If you are a Nike stalwart, chances are you already know the Nike Air Force 1 Ultra Flyknit is out. If you didn’t get a chance to score something from Nike’s other recent collections, here’s another chance to ornament your feet. Well, just as Nike doled out the news, everyone wanted a pair because those sneakers are absolutely appealing and amazing.

The transformation of Nike’s flagship, the Air Force 1, comes after more than 30 years and about 2,000 repetitions that followed suit. Well, the Air Force 1 Ultra Flyknit seriously deserves the time and effort Nike put into nurturing it. The marriage of Nike’s iconic silhouette with the company’s frivolous Flyknit occurs at a time when you might have been thinking that the company has fallen short of ideas. Well, the Flyknit introduces a completely unique aspect to sneakers that we really didn’t see coming.

The classic Air Force 1 Ultra is the lightest from the company, thanks to the use of the pioneering Flyknit material that cut the weight of the shoe by fifty percent. The shoe is more flexible, comfy and long lasting than other shoes from Nike and other brands. The Flyknit material offered yet another opportunity to Nike engineers: They were now able to create the upper as a single piece.

The most unique aspect of the Air Force 1 Ultra Flyknit is its design, which makes it clear that the designers were well aware of the company’s commitment to the preservation of the kernel of the initial Air Force 1 (leather and rubber version), which was launched in 1982, but stopped a year after.

This new version of the Air Force 1 is a brainchild of Nike Footwear Design Director Jonathan Johnsongriffin who fused a dark grey Flyknit upper to 3D printed model of an Air Force 1 sole, and then coloured the eye soles and Swoosh with a black marker. The model triggered the design’s team interest, which immediately got down to the task and came up with a sample by using multicolour Flyknit material. Nike was soon passionate about the creation of the lightest Air Force 1, so it officially kick started development of the shoe.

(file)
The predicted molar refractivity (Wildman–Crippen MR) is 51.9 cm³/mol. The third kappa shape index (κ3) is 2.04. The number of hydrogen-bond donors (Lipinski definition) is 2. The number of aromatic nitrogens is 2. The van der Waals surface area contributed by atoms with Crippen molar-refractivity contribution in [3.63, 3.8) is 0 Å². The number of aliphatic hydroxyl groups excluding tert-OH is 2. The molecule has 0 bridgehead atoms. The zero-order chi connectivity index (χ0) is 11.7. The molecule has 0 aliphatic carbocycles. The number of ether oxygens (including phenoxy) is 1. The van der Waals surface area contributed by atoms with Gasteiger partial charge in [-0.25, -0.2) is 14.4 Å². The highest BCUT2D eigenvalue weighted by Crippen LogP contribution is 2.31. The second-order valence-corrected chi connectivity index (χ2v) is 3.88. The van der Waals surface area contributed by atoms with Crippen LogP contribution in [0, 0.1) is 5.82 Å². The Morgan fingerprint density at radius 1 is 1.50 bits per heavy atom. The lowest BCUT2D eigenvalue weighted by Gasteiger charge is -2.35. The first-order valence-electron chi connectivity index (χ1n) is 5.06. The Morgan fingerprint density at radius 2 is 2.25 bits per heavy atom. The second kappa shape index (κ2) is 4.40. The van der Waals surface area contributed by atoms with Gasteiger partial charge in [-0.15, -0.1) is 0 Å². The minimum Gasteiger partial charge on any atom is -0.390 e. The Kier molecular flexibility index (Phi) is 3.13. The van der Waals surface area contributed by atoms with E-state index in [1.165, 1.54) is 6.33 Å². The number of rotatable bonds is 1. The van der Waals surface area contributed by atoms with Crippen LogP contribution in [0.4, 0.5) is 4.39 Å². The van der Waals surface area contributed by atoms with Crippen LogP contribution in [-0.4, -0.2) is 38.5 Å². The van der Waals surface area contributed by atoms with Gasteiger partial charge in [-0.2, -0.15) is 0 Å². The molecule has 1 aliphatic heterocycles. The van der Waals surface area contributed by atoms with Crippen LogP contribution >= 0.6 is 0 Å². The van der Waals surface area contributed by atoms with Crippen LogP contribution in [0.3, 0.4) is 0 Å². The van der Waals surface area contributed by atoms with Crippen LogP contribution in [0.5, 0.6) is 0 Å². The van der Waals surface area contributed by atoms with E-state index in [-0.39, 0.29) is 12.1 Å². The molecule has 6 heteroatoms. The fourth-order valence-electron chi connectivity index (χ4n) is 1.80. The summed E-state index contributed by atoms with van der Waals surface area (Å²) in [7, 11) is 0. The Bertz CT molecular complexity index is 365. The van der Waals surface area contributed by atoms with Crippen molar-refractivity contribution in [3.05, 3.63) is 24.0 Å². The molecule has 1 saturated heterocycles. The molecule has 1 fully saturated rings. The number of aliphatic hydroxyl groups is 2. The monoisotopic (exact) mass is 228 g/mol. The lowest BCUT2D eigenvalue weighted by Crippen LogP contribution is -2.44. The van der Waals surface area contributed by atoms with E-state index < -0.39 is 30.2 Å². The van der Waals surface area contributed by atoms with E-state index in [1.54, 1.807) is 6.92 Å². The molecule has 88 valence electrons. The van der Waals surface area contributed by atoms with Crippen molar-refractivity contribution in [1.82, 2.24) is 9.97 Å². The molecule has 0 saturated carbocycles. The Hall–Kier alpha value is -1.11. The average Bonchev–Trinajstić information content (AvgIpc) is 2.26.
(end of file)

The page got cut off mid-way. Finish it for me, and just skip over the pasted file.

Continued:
The design team was highly committed to preserve the concentric loops of the prototype sole, shoe hinges besides its AIR inscription and tooling. Instead of embossing the AIR inscription, they debossed it, and in order to make the shoe lighter, they used unit rubber tooling instead of polyurethane tooling. The 52 stars were also retained, and the team resolved some of the problems with the leather shoes, such as crinkles that gradually developed in the material. The designers used a fusion of a variety of yarn weights in order to preserve the shape of the original footwear.

Nike’s Flyknit technology let the designers accurately micro-manage every stitch to develop the upper for all-out comfort and minimum weight. They successfully retained the original posture of the tip, foxing and vamp of the shoe by using denser and fuller yarn besides preserving the panel at the back. It has happened for the first time that Flyknit has been used in combination with leather. Another great feature kept in the Air Force 1 is the rolling eyestay. The designers also got rid of the rubber base by using infused foam to create a single sole, which made the shoe much comfortable, lighter and flexible.

Launched on Jan. 28, the Air Force 1 Ultra Flyknit is already available for men and women on Nike’s online store in a range of colours and will soon hit retailers worldwide.